Though we constantly vilify ourselves for being a nation that reads until university and then after that, read if and only when the situation demands, Kenya has a rich oral and literary history.
Here’s a look at three Kenyan literary master classes, you shouldn’t go another day without reading:
The Wizard of the Crow by Ngugi Wa Thiongo
A book that seems particularly apt given Kenya’s present struggles with grand corruption. Cutting, and full of farcical mockery of the leaders of a fictional African State, Aburiria. It’s also laugh-out-loud funny.
One Day I Will Write About This Place by Binyavanga Wainaina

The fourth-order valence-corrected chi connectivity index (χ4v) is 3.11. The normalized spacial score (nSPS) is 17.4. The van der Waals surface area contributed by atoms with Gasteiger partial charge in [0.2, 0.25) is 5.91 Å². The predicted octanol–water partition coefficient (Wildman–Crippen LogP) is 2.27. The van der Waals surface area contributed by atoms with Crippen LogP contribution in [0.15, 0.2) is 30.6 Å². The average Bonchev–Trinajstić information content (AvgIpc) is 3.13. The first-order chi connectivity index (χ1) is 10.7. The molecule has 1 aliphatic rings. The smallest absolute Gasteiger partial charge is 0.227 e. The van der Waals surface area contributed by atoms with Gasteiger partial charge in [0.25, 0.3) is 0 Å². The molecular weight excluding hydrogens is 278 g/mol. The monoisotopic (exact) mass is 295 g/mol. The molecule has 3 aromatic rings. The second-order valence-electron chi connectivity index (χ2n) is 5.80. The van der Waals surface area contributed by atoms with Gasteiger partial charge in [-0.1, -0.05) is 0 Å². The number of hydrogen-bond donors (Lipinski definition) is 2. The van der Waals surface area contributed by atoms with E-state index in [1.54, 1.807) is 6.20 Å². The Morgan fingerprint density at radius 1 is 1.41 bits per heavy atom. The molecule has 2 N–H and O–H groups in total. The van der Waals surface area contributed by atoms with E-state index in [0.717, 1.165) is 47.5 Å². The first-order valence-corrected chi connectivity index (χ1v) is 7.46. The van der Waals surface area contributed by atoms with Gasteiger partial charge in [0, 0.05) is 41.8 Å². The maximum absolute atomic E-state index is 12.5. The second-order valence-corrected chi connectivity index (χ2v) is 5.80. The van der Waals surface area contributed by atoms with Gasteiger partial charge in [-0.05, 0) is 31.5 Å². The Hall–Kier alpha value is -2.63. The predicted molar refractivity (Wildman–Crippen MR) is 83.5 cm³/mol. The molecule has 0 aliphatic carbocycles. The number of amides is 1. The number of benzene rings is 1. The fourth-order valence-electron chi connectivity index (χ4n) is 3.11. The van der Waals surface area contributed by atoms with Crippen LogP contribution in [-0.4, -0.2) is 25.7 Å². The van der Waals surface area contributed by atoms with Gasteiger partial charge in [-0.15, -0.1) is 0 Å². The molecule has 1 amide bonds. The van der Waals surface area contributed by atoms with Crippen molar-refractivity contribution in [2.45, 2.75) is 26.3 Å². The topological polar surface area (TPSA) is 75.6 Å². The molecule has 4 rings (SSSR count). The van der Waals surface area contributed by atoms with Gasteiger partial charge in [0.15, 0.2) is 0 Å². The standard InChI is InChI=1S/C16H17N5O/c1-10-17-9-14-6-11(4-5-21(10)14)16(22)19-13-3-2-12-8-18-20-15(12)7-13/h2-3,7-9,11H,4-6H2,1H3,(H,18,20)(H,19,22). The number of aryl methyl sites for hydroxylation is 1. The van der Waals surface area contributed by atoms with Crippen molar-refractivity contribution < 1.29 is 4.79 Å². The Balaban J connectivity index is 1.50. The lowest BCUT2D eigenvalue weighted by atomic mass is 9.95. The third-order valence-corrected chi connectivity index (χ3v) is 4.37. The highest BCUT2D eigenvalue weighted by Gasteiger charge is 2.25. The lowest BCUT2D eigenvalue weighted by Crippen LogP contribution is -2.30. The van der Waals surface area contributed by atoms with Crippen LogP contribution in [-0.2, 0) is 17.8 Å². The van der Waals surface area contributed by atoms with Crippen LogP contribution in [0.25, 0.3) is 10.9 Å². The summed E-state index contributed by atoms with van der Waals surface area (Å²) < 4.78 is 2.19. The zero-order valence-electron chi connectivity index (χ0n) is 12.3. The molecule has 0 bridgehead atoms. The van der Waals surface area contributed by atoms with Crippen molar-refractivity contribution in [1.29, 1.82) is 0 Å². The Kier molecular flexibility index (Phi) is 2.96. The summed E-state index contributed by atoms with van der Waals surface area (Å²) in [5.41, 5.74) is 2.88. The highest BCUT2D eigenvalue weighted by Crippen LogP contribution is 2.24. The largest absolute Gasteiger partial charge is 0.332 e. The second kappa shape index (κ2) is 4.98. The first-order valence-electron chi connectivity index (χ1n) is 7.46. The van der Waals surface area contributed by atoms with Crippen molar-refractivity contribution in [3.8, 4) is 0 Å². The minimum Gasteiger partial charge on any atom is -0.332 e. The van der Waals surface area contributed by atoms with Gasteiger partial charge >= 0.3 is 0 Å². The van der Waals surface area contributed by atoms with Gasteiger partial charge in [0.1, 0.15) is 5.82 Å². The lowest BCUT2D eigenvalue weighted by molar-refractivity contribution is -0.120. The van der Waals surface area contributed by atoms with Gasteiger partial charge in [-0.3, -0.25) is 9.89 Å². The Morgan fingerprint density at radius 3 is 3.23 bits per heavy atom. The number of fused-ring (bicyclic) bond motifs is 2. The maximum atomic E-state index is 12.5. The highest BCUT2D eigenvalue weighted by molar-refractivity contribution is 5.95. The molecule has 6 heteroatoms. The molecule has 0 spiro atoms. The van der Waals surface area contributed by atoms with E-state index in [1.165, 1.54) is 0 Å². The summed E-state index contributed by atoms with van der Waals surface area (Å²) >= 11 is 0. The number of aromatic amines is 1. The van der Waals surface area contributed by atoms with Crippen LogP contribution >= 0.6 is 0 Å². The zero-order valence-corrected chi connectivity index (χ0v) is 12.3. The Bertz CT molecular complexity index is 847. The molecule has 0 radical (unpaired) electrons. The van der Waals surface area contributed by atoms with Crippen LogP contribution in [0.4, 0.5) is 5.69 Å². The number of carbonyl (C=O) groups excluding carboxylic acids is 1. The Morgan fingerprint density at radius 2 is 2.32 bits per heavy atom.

Being on Oprah’s bookshelf alone should get your fingers twitching to get hold of this book. A broad, ambitious project straddling the writer’s youthful years across Kenya, Uganda, and South Africa. A Kenyan contemporary classic.
Coming to Birth by Marjorie Oludhe Macgoye
Macgoye, who came to Kenya from England in 1954 passed away last year. But she left us with perhaps her greatest literally work in, Coming to Birth – published in 1986. A unique, heartfelt story that interweaves a young girl’s attempts at finding her way in a country that is itself just in its infancy.